The transformer type you quoted is available in a lot of different wiring configurations as a quick check through the usual google shows.
    Depending on the intentions of a designer, any component might appear in many different roles, and there is certainly no hard-and-fast rule about grounding centre taps or anything else. That'd be like saying that all wheels in a machine must be touching the ground.
    As for your voltage measured from nothing, you are seeing the effects of the electric field which exists about every charge. Remember how electrical forces can in principle be detected at any distance whatever? That's what you're seeing.
     
  8. shrtrnd

    shrtrnd

    3,808
    510
    Jan 15, 2010
    Ok Donr, I was worried you were going to 'earth-ground' one of the transformer wires.
    Transformers have primary windings, where the input voltage is applied, and secondary windings which can increase or decrease the input voltage: 'Transforming'
    the voltage to what you want. In your case 117VAC in/28VAC out. Most transformers have
    at least the center-tap of the secondary. Which would be 14VAC, and it's there just
    because it's useful in running other circuits in equipment. Although it's not always NEEDED, (and often not connected to anything).
    depending on your machine.
    'Grounding' the center-tap as of your transformer, means tying it to one of the other secondary
    wires (NOT an earth ground). That means that even though you have a 28VAC secondary,
    they're telling you to use it in the circuit at the 14VAC value of the centertap. Because
    when you 'ground' the centertap, you're electrically 'short-circuiting', or disabling, half of the secondary winding output,
    reducing the output voltage to 14VAC, instead of the 28VAC.
    However: it sounds like your book is talking about electronics in general, and not in
    reference to the machines specifically, that you bought. That directive, may not apply
    to use in the machines you bought. When the manufacturer made your machines, they wired the circuit for what they needed. If you replace the transformer with the same
    type, wire it the same way.
    All these other smart guys have valid points about using technically correct terms when
    discussing electronic topics, but you said you weren't a techno-nerd, so I'm trying
    to speak in general terms.
    Your confusion about the voltage you read on the transformer is because of the way
    reading AC is done. You have to be tied to the actual AC ground of the circuit under test, the voltage almost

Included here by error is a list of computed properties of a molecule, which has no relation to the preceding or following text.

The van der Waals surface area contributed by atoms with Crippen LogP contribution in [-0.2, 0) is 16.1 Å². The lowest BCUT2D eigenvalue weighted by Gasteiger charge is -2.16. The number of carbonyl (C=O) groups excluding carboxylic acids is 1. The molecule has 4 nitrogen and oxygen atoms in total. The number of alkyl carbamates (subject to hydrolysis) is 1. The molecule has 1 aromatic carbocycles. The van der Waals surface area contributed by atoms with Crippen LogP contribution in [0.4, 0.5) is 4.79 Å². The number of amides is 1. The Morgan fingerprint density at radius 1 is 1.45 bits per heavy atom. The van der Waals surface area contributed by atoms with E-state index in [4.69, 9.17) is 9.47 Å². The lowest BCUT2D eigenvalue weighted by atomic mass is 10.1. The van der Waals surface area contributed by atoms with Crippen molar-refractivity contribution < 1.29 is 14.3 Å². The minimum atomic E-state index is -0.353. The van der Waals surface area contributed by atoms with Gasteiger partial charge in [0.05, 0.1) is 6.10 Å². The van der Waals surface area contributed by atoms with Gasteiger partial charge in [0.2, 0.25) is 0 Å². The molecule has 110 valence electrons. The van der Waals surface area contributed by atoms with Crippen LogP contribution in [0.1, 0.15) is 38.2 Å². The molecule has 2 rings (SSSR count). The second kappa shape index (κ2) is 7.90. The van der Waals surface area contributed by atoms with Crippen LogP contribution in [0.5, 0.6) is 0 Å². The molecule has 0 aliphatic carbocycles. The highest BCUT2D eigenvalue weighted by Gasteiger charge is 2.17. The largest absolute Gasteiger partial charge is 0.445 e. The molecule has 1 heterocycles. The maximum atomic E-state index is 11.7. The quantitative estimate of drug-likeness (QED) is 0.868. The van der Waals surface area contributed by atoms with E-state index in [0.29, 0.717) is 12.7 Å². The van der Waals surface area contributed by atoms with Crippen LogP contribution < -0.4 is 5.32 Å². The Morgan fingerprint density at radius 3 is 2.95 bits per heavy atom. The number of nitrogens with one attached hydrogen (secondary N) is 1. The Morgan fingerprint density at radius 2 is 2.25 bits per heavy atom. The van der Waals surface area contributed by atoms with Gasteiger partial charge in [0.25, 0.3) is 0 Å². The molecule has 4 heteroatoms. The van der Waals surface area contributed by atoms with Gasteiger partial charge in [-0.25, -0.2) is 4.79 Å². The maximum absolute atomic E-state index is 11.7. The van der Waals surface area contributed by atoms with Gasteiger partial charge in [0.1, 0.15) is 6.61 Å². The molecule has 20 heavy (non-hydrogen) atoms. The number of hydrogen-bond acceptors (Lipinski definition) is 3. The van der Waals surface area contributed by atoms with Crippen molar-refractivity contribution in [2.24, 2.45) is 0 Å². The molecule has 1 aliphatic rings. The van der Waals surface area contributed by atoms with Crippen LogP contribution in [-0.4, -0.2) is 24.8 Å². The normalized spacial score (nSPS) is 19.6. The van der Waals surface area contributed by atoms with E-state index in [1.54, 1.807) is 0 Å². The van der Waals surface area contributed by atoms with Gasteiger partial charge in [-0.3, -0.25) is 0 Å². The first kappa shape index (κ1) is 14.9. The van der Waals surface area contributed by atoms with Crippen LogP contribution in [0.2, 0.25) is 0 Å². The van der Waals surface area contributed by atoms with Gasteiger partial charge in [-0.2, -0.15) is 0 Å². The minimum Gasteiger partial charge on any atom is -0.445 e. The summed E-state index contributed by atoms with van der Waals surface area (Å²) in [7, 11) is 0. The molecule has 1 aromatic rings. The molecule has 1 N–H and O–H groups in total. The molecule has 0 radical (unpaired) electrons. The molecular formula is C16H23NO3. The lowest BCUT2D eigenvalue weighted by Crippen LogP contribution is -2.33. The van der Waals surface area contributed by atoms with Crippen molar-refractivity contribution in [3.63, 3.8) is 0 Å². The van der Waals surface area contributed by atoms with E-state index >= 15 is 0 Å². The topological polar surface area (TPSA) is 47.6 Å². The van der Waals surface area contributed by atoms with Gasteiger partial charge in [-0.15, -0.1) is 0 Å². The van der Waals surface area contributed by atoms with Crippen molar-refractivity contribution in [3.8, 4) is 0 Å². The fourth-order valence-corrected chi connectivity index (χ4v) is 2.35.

always reads higher out of an unloaded transformer than one connected to the circuit it
    runs, and depending on how everything is connected, you can get some pretty wild
    readings.
    Anyway. Was your question just about the unexpected readings on your volt-meter,
    or are you wondering about the replacement of your transformer?
     
  9. Donr

    Donr

    12
    0
    Jun 2, 2011
    electronic drummer/transformer wiring

    You guys have just made my day because with the way things were shaping up I probably would have grounded that transformer to the case which has an earth grd. right from the power cord input. At least I was smart enough to get on this forum and ask questions. And shrtrnd, I was asking two questions, trans. wiring and the reading on my meter and you guys have answered both. I will now spend more time reading my schematic and moving with great caution. I will probably be back with more questions providing I can see through the smoke to type. Once again, thank you much. donr
     
  10. Donr

    Donr

    12
    0
    Jun 2, 2011
    capacitor rating

    This is a continuing project that I have already had help from here on my transformer. I have that now but there is a suppression cap between hot and neg. feed to the trans. I tested it and it is dead. I finally found a place that converted the number over to theirs. Original # is 2b-437m. Changes to b32022b3473m289 of their #. It also has ecq-ue on it. My sch. says it is rated at .047uf. Problem-- these companys are not overjoyed at selling one cap. which is completely understandable. Another problem is I live in a small town that has no electronic supplys and the Radio Shack within 25 miles says they have .47 uf, .oo47uf but no .047uf. They also have other caps and my question is do I dare change rating some? This machine I am working on is a auto orchestra rythm machine and has a BUNCH of componets in it I would rather not send to electronic heaven if I can help it. Your thoughts would be appreciated. donr